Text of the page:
The final chapter asks what purpose counties? Good question, Ben Bloom’s book gives the opinions of others, although not his. Stephen Chalke is quoted making the point that county cricket gets the blame when England perform badly, a place to receive exhalations from up above. 2022 was different in that the exhalations went both ways, a better year for those of us who see it as a decent part of English culture and think it worth supporting.


Red and White Ball County Players in 2023

A follow-on post from the last one including the white-ball players of last summer.  Overall 55%  came through an independent school although this average is from a long-term trend that is heading up. There is also a high dependence on a small number of schools: around a quarter of the 360+ English players in 2023 came through 20 independents.

Not great from the point of view of drawing from the widest possible pool of players and it’s a picture that doesn’t get better if fathers and sons, other family members, are factored in.  2023 saw a D’Oliveira at New Road for the 44th season since the arrival of Basil in 1964, something to smile at, as with other family connections as individuals, but across the game  70%  were either from a public school or a cricketing family or both

Given  non-recording of some details at Cricket Archive the actual figure was probably higher. So is county cricket heading for a time when there are  no outsiders, just players from legacy independent schools and  families from the game’s history? Literally all from one, the other or both?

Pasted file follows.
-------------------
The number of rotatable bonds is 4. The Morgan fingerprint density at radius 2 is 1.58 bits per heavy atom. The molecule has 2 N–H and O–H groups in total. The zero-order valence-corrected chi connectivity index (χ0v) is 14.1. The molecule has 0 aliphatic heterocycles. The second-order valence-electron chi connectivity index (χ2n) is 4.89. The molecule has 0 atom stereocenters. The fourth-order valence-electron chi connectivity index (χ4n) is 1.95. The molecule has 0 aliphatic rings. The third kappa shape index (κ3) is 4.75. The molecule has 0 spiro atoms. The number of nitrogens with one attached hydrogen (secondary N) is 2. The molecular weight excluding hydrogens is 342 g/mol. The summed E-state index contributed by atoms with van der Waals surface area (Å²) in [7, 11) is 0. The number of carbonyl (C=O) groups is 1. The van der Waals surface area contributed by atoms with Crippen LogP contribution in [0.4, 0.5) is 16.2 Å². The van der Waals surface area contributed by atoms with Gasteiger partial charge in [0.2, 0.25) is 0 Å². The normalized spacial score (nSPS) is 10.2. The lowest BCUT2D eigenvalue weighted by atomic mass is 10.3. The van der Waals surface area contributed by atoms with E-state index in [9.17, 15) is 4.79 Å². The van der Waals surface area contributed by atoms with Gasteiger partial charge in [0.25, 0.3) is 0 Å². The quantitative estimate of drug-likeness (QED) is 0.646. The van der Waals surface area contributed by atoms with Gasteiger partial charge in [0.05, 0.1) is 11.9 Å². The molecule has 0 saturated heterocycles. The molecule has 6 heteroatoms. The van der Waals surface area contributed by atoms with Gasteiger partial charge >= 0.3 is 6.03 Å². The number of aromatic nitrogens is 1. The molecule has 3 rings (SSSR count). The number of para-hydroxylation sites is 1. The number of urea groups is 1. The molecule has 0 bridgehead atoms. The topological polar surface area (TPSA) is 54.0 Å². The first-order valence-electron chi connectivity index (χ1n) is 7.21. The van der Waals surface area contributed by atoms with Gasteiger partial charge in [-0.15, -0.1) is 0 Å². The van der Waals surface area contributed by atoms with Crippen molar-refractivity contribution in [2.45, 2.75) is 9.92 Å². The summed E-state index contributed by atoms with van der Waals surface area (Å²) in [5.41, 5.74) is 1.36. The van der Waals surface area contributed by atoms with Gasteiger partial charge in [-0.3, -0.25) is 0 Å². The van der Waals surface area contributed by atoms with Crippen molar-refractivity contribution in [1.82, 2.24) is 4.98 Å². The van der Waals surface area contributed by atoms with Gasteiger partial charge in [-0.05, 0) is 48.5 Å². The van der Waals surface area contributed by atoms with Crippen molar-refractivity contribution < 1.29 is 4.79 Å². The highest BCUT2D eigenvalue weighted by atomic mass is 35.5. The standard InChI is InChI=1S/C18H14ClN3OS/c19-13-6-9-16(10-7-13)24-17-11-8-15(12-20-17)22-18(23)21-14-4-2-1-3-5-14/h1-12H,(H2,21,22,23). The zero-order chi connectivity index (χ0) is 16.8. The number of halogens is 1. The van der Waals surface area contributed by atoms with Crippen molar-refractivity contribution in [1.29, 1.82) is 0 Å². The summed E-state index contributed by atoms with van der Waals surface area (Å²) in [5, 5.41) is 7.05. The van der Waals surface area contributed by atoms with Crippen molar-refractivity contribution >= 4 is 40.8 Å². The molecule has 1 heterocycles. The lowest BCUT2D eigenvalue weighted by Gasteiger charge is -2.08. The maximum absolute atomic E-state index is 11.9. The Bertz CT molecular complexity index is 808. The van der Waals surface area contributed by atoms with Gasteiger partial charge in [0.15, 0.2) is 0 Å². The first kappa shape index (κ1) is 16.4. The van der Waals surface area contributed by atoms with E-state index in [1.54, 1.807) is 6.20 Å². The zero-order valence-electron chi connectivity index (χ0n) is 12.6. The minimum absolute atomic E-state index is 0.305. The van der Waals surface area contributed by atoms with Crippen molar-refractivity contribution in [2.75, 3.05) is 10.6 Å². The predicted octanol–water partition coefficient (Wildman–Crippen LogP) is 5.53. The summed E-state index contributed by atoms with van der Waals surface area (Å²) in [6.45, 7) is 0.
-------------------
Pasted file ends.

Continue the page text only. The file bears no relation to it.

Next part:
It might get (very) close. The county  breakdown of those from independent schools is below and, broadly, is quite similar to  that for CC players in the last post, which counted appearances. Going by either the existence of Durham is one reason why the game will probably stop short of literally all, even if the present trend has another decade to run.


Championship Cricketers in 2023

How reliant is the County Championship  on fee-paying schools for players? Just over a half last summer (55%) came through one, not as high a figure as pieces on the England team might sometimes hint at, but still very disproportionate. Alternatively counting appearances gives a similar %, the variation between some of the counties striking if not especially surprising.

The numbers are based on 97% of the 284 who played, self-replies from the players to the archive. Allowing for overseas players around 120 names on the season’s team  sheets is typical for a county,  so a 10% difference between may be just one  player, fuzziness on the detail of who counts as English-qualified.

But the overall average is a reasonable guide to a half of them.  At one end Durham, with more players coming through catholic schools than some; Essex, players significantly drawn from the county and east London. At the other when Somerset played  Surrey last summer 16 of the 18  English players had at some point been to a fee-paying school;  the two not currently on tour with England.

Also in the archive  a record of  Jimmy Anderson taking  wickets for Burnley IIIs as a 13 year-old at Turf Moor in 1996; another world, one where the BBC was covering Test matches. In 2023 he was one of  85  players over the age of 30 who appeared in the Championship: around a third of them went to private schools, among the under 25s (there were 92 of them) the proportion was close to twice that.

Going by the numbers in the 2022 season including white-ball players gives patterns that are broadly similar. Reversing, or even just moderating a trend years,  decades, in the making looks like a long road, the  follow on is how far will  ECB and county managers   be heading along it?








Ashes 2023 by Gideon Haigh